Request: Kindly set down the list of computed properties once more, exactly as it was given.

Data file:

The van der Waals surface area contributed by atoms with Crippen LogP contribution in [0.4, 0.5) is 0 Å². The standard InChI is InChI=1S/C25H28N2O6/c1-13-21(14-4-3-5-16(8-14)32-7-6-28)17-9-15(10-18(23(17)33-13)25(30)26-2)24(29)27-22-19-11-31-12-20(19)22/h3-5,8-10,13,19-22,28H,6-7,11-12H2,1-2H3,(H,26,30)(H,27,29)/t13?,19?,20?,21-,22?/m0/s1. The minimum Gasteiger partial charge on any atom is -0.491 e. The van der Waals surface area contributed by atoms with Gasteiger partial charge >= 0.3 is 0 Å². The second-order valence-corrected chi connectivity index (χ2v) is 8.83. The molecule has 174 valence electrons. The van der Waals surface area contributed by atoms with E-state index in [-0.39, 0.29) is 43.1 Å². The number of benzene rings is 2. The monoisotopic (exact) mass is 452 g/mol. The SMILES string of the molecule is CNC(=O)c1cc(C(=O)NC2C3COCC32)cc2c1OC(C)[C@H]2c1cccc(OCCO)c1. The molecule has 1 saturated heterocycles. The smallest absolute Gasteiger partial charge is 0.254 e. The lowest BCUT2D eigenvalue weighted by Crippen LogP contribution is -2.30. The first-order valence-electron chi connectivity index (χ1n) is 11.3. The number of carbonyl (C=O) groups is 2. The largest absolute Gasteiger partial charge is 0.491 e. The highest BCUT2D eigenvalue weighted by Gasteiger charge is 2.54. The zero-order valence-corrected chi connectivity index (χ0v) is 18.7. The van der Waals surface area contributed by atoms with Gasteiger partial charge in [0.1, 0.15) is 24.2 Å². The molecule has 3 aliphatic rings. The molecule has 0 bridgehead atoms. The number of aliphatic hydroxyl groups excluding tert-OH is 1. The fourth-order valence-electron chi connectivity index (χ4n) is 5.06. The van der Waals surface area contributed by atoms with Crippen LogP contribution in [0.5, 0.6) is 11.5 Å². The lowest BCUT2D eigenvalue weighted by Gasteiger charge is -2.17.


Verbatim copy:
The van der Waals surface area contributed by atoms with Crippen LogP contribution in [0.4, 0.5) is 0 Å². The standard InChI is InChI=1S/C25H28N2O6/c1-13-21(14-4-3-5-16(8-14)32-7-6-28)17-9-15(10-18(23(17)33-13)25(30)26-2)24(29)27-22-19-11-31-12-20(19)22/h3-5,8-10,13,19-22,28H,6-7,11-12H2,1-2H3,(H,26,30)(H,27,29)/t13?,19?,20?,21-,22?/m0/s1. The minimum Gasteiger partial charge on any atom is -0.491 e. The van der Waals surface area contributed by atoms with Gasteiger partial charge >= 0.3 is 0 Å². The second-order valence-corrected chi connectivity index (χ2v) is 8.83. The molecule has 174 valence electrons. The van der Waals surface area contributed by atoms with E-state index in [-0.39, 0.29) is 43.1 Å². The number of benzene rings is 2. The monoisotopic (exact) mass is 452 g/mol. The SMILES string of the molecule is CNC(=O)c1cc(C(=O)NC2C3COCC32)cc2c1OC(C)[C@H]2c1cccc(OCCO)c1. The molecule has 1 saturated heterocycles. The smallest absolute Gasteiger partial charge is 0.254 e. The lowest BCUT2D eigenvalue weighted by Crippen LogP contribution is -2.30. The first-order valence-electron chi connectivity index (χ1n) is 11.3. The number of carbonyl (C=O) groups is 2. The largest absolute Gasteiger partial charge is 0.491 e. The highest BCUT2D eigenvalue weighted by Gasteiger charge is 2.54. The zero-order valence-corrected chi connectivity index (χ0v) is 18.7. The van der Waals surface area contributed by atoms with Gasteiger partial charge in [0.1, 0.15) is 24.2 Å². The molecule has 3 aliphatic rings. The molecule has 0 bridgehead atoms. The number of aliphatic hydroxyl groups excluding tert-OH is 1. The fourth-order valence-electron chi connectivity index (χ4n) is 5.06. The van der Waals surface area contributed by atoms with Crippen LogP contribution in [0.5, 0.6) is 11.5 Å². The lowest BCUT2D eigenvalue weighted by Gasteiger charge is -2.17.